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Dying in the Sun
by Peter K. Palangyo | Literature & Fiction
Registered by nranger7 of Tucson, Arizona USA on 2/9/2008
Average 7 star rating by BookCrossing Members 

status (set by holle77): to be read


3 journalers for this copy...

Journal Entry 1 by nranger7 from Tucson, Arizona USA on Saturday, February 09, 2008

6 out of 10

Rescued from a demolition. It's not packed with excitement, but is an easy read. 


Journal Entry 2 by nranger7 at Oberhausen, Nordrhein-Westfalen Germany on Wednesday, May 13, 2009

This book has not been rated.

Released 8 yrs ago (5/12/2009 UTC) at Oberhausen, Nordrhein-Westfalen Germany

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Sent to Bookcrosser Aldawen in Germany. :) 


Journal Entry 3 by Torgin from Mülheim an der Ruhr, Nordrhein-Westfalen Germany on Saturday, May 23, 2009

This book has not been rated.

Thank you so much for sending this book on the long, long way, it arrived today!
 


Journal Entry 4 by Torgin from Mülheim an der Ruhr, Nordrhein-Westfalen Germany on Sunday, May 24, 2009

8 out of 10

Ntanya returns to his home village to reconcile with his dying father. His grandmother who cared for Ntanya and his brothers and sisters after the mother's death is happy to see him back, so do the children. Ntanya roams through the village to meet old friends and thus he shows up with James who was better in school and is now working for the government despite of the controversies his work causes with the village elders. He visits a pub with his friend Mugia where he meets Teresa for the first time. The girl is supposed to be the mistress of an old man hiding his past in rumours. Teresa and Ntanya soon fell in love with each other but as long as Ntanya's father lies in his hut nothing could be done. The father isn't liked by most of the villagers and Ntanya doesn't want to fuel their reservations further. But that turns out to be especially difficult when the rainy season starts.

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Although this seems to be a story of family and homecoming the novel is highly political, at least if you look at it in the context of its publication date in the late 1960s. The first decade of independence is coming to an end and there's widespread disillusionment about the results and developments since decolonization. This is pointed here, e. g. when Teresa says that all children are now born as "government officials".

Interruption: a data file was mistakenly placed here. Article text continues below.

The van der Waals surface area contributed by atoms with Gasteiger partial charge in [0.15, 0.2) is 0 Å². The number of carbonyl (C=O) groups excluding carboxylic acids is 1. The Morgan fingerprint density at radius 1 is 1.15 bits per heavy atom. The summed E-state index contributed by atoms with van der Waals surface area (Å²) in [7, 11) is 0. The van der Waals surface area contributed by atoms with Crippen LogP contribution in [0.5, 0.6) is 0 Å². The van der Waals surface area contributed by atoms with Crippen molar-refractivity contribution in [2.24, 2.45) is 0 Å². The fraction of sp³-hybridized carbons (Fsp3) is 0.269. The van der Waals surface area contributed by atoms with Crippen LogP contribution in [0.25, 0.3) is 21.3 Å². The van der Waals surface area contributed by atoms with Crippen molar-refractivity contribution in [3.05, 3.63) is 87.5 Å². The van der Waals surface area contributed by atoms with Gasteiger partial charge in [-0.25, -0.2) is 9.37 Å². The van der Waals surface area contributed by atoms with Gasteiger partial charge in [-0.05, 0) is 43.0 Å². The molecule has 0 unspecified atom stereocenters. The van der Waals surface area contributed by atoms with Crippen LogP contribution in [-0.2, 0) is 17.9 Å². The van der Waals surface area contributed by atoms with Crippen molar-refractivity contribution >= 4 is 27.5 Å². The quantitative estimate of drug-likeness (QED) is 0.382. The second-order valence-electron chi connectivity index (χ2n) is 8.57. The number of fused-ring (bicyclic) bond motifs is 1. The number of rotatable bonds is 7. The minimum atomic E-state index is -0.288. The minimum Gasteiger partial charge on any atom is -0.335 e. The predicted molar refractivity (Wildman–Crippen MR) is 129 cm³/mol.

Especially in Tanzania there was an post-colonial ideology in place which emphasized (real or supposed) African traditions of family and community, something Palangyo critizes explicitely, e. g. when it comes to the confrontation on working the fields after the father's death. Obviously, Palangyo dislikes sticking to the passive mourning at the expense of working for the family's livelihood. Another example is Ntanya's reaction to his family, his frequent retreats into his own thoughts and feelings when he's not even recognizing what's going on around him thinking about the emptiness of his life. His behaviour had an oppressive touch more than once, and I'm not sure Teresa will be able to change it permanently.

Compared to other novels from African countries I've read this was typical regarding the setting on the one hand, but on the other hand the construction was unusual. This made it especially interesting for me because it paints a different picture than those I came across before. And I also think that some knowledge about the late 1960s in Tanzania is helpful for understanding the context.
 


Journal Entry 5 by wingholle77wing at Selm, Nordrhein-Westfalen Germany on Wednesday, November 16, 2011

This book has not been rated.

Many thanks for the book. 


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